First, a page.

Today we took our five cow herd up the road to the east pasture for winter. We gather together a group of friends, no matter if they’re cow-savvy or not. We post someone at each driveway and orchard along the way with the task to wave arms and shoo cows back onto the road if they shuffle off. But shuffling never happens. The cows get excited about the road trip the minute their hooves hit the pavement and it always turns into a herd of galloping bovines racing to crest the hill before we catch up. They always get there first. Luckily they remember where the gate is and by the time we arrive, panting heavily and doubled over from laughing, they’re already inside munching green grass.
This should be the last move until spring. They’ll get this last bit of rich green grass and then frost will hit and they go on hay for winter. Our herd will get smaller in a month as Maurice is nearly big enough to butcher. We may take Possum then, too. We’re still debating that. We’re thinking of finishing up with the beef cows and just having dairy cows which would be simpler. Hay has gotten so expensive that taking cows through winter is a real expenditure and sometimes it doesn’t pencil out to keep them going. 
We had a very good hay season this summer and managed to put away 180 bales but that’s not enough to take us through winter. Because of the huge spikes in oil, production costs went way up. Bales here are $7-8, up from $6 last year and $4 the year before. Our cows can run through quite a few bales in a week. if you’re buying beef, be aware of this. We feed our cows only grass and hay, nearly all of it from our land. That makes them what’s called “grass fed.”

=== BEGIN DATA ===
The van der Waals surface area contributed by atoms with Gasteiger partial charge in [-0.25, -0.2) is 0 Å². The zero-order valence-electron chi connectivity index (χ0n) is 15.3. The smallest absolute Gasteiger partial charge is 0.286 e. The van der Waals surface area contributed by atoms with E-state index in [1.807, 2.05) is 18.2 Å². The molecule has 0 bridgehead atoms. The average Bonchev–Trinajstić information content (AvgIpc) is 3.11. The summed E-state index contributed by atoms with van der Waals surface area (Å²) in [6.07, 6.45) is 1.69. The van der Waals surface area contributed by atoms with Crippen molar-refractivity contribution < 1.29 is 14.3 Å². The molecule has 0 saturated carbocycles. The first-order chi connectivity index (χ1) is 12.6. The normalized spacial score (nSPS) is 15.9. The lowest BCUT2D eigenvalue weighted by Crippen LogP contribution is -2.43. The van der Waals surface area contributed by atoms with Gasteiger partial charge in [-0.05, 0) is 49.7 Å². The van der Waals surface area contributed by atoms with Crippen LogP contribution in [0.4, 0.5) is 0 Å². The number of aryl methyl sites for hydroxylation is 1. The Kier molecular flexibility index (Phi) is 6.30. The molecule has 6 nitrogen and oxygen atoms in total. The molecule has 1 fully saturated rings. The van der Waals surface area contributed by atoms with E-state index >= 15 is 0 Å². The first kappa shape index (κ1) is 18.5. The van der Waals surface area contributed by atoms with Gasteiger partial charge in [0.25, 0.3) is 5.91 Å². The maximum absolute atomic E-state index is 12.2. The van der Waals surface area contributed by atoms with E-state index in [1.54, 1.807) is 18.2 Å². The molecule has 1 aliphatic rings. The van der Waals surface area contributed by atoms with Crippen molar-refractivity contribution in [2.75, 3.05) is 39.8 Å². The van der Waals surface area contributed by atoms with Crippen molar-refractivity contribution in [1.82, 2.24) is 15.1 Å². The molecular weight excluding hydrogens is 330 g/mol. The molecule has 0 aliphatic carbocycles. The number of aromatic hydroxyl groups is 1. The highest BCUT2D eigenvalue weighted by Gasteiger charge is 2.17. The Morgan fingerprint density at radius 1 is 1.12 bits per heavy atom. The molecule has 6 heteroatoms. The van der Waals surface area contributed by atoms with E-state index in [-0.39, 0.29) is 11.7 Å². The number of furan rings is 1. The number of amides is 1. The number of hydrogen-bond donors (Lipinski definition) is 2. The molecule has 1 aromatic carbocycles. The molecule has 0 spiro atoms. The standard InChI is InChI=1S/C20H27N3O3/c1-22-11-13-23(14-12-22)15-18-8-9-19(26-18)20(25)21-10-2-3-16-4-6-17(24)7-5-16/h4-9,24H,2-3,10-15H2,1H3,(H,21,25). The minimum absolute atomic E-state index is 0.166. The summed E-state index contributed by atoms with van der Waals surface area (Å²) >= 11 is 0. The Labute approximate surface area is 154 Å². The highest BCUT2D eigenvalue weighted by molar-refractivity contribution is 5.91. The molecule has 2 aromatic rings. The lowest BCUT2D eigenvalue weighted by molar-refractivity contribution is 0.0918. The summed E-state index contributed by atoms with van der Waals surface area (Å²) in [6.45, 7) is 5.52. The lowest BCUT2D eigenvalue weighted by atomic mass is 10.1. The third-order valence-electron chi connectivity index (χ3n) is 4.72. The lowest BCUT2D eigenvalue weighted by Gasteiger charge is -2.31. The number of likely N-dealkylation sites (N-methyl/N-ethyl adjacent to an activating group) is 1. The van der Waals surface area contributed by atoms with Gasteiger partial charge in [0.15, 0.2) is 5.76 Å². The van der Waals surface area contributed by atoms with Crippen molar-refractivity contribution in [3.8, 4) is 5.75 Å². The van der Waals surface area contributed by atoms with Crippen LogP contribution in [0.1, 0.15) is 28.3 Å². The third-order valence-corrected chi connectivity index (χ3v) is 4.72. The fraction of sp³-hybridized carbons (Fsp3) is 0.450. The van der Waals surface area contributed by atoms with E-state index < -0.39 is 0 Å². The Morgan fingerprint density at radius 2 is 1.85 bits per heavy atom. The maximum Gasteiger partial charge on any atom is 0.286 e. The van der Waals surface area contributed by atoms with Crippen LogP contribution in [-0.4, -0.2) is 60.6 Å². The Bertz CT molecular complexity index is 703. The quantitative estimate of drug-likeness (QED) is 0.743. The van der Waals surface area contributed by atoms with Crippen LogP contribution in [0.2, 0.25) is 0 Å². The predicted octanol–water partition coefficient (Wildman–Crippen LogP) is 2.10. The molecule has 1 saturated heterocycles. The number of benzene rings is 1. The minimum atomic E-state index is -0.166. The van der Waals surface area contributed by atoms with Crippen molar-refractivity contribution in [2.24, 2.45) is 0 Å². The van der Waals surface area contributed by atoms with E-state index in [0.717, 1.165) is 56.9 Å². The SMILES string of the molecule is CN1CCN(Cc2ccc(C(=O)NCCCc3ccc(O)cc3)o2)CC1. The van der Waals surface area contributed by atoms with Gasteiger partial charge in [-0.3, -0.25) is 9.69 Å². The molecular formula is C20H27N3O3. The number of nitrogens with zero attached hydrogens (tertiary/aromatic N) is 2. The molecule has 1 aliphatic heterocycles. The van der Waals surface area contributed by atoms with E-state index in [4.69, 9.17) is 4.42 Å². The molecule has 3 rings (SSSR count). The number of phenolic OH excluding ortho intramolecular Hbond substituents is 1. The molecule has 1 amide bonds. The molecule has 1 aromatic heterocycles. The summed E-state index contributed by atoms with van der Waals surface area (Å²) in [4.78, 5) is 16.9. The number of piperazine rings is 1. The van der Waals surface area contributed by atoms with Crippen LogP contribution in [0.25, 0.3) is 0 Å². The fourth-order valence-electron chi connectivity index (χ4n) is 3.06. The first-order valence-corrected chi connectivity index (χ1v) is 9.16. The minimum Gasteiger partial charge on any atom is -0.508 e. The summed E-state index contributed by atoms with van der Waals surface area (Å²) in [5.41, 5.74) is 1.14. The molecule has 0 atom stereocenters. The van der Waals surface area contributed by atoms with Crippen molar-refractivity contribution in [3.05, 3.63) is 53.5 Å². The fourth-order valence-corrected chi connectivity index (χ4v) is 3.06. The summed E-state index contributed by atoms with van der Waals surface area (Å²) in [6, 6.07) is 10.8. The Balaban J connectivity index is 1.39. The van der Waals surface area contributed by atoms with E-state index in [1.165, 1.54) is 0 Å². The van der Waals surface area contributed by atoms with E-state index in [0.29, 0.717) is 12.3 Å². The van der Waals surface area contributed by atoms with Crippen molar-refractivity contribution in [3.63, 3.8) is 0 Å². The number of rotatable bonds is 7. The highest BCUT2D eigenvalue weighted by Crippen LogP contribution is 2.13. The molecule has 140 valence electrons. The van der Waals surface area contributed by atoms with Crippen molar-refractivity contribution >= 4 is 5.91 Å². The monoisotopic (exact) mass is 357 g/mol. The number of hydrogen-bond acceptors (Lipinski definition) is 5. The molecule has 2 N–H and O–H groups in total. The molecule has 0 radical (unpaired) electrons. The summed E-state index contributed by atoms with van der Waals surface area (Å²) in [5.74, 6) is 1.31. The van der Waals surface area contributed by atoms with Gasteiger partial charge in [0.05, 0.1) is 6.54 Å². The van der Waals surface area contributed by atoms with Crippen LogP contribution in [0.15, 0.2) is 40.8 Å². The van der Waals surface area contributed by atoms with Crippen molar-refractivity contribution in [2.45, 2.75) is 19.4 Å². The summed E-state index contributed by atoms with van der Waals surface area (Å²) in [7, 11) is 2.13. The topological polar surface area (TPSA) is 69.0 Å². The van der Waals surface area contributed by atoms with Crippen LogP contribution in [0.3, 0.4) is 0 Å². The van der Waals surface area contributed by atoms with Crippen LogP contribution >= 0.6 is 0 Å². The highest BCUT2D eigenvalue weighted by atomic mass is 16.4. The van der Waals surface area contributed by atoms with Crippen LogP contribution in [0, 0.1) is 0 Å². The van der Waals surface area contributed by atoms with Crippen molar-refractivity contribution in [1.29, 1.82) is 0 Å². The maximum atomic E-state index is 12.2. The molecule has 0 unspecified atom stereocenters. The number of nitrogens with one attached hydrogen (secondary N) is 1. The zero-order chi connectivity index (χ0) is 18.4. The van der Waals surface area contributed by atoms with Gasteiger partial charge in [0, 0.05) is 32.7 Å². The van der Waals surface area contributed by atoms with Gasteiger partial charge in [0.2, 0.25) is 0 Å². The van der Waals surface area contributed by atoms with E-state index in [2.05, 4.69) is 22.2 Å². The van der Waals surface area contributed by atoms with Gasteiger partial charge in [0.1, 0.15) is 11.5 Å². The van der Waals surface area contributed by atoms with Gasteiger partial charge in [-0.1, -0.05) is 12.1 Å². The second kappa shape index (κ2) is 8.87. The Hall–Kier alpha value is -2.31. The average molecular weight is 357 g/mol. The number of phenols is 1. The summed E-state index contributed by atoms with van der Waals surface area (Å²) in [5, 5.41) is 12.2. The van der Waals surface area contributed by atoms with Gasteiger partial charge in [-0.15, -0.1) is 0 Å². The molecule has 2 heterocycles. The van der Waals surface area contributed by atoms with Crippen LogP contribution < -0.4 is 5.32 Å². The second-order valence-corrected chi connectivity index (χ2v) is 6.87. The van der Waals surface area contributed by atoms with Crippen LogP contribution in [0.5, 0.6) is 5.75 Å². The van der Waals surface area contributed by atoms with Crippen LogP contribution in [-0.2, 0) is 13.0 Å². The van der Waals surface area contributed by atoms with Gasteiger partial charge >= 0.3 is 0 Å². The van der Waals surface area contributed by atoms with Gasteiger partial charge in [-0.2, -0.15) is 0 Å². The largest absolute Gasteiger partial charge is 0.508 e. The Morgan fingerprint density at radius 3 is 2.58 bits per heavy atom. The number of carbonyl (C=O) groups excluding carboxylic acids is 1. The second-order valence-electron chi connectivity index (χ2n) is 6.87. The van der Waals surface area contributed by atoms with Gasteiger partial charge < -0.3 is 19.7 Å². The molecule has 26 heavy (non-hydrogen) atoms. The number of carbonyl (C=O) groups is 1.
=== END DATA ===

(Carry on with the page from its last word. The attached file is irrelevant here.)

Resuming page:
Commercial grain and corn growers put fertilizer on their fields and costs for that have skyrocketed, boosting prices for feedlot owners who raise grain fed cows. Since we don’t do that, that’s one cost we’ve avoided being caught by.
In case you didn’t know, grass fed beef is significantly more tasty and better for you and the cow than grain fed beef. Grass is what cows have always eaten. Their digestive systems are designed to process grass and hay, not grain. Commercial operations feed grain because you can put weight on a cow a lot faster and raise more in less space. Problem is that grain gives cows indigestion which makes them less healthy, needing more antibiotics and medicines, some of which stay in the meat. The indigestion they get causes flatulence ripe with methane. In plain language, their poop stinks.